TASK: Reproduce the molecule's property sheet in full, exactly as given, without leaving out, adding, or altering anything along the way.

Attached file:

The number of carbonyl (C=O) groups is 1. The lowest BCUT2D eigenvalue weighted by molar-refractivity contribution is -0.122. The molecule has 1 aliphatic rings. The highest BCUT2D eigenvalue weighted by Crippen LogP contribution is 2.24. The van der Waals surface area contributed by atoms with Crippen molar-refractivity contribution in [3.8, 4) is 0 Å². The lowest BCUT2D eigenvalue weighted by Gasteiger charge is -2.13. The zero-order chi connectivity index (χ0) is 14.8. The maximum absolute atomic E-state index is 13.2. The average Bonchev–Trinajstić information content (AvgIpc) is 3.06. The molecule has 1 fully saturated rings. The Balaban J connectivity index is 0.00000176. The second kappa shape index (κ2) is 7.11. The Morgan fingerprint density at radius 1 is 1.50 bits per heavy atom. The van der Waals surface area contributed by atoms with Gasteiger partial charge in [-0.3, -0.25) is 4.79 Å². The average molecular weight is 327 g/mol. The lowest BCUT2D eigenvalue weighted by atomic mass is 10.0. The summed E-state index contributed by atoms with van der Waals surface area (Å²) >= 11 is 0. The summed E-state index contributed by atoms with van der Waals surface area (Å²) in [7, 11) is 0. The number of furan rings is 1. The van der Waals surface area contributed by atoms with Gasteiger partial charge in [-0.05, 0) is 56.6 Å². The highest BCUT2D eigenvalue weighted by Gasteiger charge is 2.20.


The number of carbonyl (C=O) groups is 1. The lowest BCUT2D eigenvalue weighted by molar-refractivity contribution is -0.122. The molecule has 1 aliphatic rings. The highest BCUT2D eigenvalue weighted by Crippen LogP contribution is 2.24. The van der Waals surface area contributed by atoms with Crippen molar-refractivity contribution in [3.8, 4) is 0 Å². The lowest BCUT2D eigenvalue weighted by Gasteiger charge is -2.13. The zero-order chi connectivity index (χ0) is 14.8. The maximum absolute atomic E-state index is 13.2. The average Bonchev–Trinajstić information content (AvgIpc) is 3.06. The molecule has 1 fully saturated rings. The Balaban J connectivity index is 0.00000176. The second kappa shape index (κ2) is 7.11. The Morgan fingerprint density at radius 1 is 1.50 bits per heavy atom. The van der Waals surface area contributed by atoms with Gasteiger partial charge in [-0.3, -0.25) is 4.79 Å². The average molecular weight is 327 g/mol. The lowest BCUT2D eigenvalue weighted by atomic mass is 10.0. The summed E-state index contributed by atoms with van der Waals surface area (Å²) >= 11 is 0. The summed E-state index contributed by atoms with van der Waals surface area (Å²) in [7, 11) is 0. The number of furan rings is 1. The van der Waals surface area contributed by atoms with Gasteiger partial charge in [-0.05, 0) is 56.6 Å². The highest BCUT2D eigenvalue weighted by Gasteiger charge is 2.20.